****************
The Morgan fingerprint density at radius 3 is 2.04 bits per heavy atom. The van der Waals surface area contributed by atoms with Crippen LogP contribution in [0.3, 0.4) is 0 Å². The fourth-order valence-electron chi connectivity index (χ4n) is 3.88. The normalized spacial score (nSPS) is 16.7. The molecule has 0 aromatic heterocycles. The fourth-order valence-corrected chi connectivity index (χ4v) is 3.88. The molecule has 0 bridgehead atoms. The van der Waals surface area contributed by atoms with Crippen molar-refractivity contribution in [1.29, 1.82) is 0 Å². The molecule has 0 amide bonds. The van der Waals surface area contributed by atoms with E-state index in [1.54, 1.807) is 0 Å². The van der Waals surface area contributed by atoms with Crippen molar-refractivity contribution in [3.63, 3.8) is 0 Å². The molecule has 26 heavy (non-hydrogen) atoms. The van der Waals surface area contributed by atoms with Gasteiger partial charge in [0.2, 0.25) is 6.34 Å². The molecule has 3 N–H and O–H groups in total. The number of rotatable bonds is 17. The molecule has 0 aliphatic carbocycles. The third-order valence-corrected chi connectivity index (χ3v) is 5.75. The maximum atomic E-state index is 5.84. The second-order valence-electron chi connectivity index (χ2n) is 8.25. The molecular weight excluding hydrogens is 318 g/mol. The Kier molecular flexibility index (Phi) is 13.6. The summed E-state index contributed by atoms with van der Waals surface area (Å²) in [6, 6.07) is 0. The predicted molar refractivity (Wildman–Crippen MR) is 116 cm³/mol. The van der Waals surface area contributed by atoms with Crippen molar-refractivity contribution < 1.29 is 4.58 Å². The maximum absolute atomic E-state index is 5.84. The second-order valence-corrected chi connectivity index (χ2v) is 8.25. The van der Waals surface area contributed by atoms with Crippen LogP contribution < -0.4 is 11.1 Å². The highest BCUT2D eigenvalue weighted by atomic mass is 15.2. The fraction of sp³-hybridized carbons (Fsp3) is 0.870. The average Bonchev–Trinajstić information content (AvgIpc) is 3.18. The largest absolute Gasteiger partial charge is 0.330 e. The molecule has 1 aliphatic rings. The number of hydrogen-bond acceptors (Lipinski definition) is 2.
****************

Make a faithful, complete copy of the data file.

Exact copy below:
The Morgan fingerprint density at radius 3 is 2.04 bits per heavy atom. The van der Waals surface area contributed by atoms with Crippen LogP contribution in [0.3, 0.4) is 0 Å². The fourth-order valence-electron chi connectivity index (χ4n) is 3.88. The normalized spacial score (nSPS) is 16.7. The molecule has 0 aromatic heterocycles. The fourth-order valence-corrected chi connectivity index (χ4v) is 3.88. The molecule has 0 bridgehead atoms. The van der Waals surface area contributed by atoms with Crippen molar-refractivity contribution in [1.29, 1.82) is 0 Å². The molecule has 0 amide bonds. The van der Waals surface area contributed by atoms with E-state index in [1.54, 1.807) is 0 Å². The van der Waals surface area contributed by atoms with Crippen molar-refractivity contribution in [3.63, 3.8) is 0 Å². The molecule has 26 heavy (non-hydrogen) atoms. The van der Waals surface area contributed by atoms with Gasteiger partial charge in [0.2, 0.25) is 6.34 Å². The molecule has 3 N–H and O–H groups in total. The number of rotatable bonds is 17. The molecule has 0 aliphatic carbocycles. The third-order valence-corrected chi connectivity index (χ3v) is 5.75. The maximum atomic E-state index is 5.84. The second-order valence-electron chi connectivity index (χ2n) is 8.25. The molecular weight excluding hydrogens is 318 g/mol. The Kier molecular flexibility index (Phi) is 13.6. The summed E-state index contributed by atoms with van der Waals surface area (Å²) in [6, 6.07) is 0. The predicted molar refractivity (Wildman–Crippen MR) is 116 cm³/mol. The van der Waals surface area contributed by atoms with Crippen molar-refractivity contribution < 1.29 is 4.58 Å². The maximum absolute atomic E-state index is 5.84. The second-order valence-corrected chi connectivity index (χ2v) is 8.25. The van der Waals surface area contributed by atoms with Crippen LogP contribution < -0.4 is 11.1 Å². The highest BCUT2D eigenvalue weighted by atomic mass is 15.2. The fraction of sp³-hybridized carbons (Fsp3) is 0.870. The average Bonchev–Trinajstić information content (AvgIpc) is 3.18. The largest absolute Gasteiger partial charge is 0.330 e. The molecule has 1 aliphatic rings. The number of hydrogen-bond acceptors (Lipinski definition) is 2.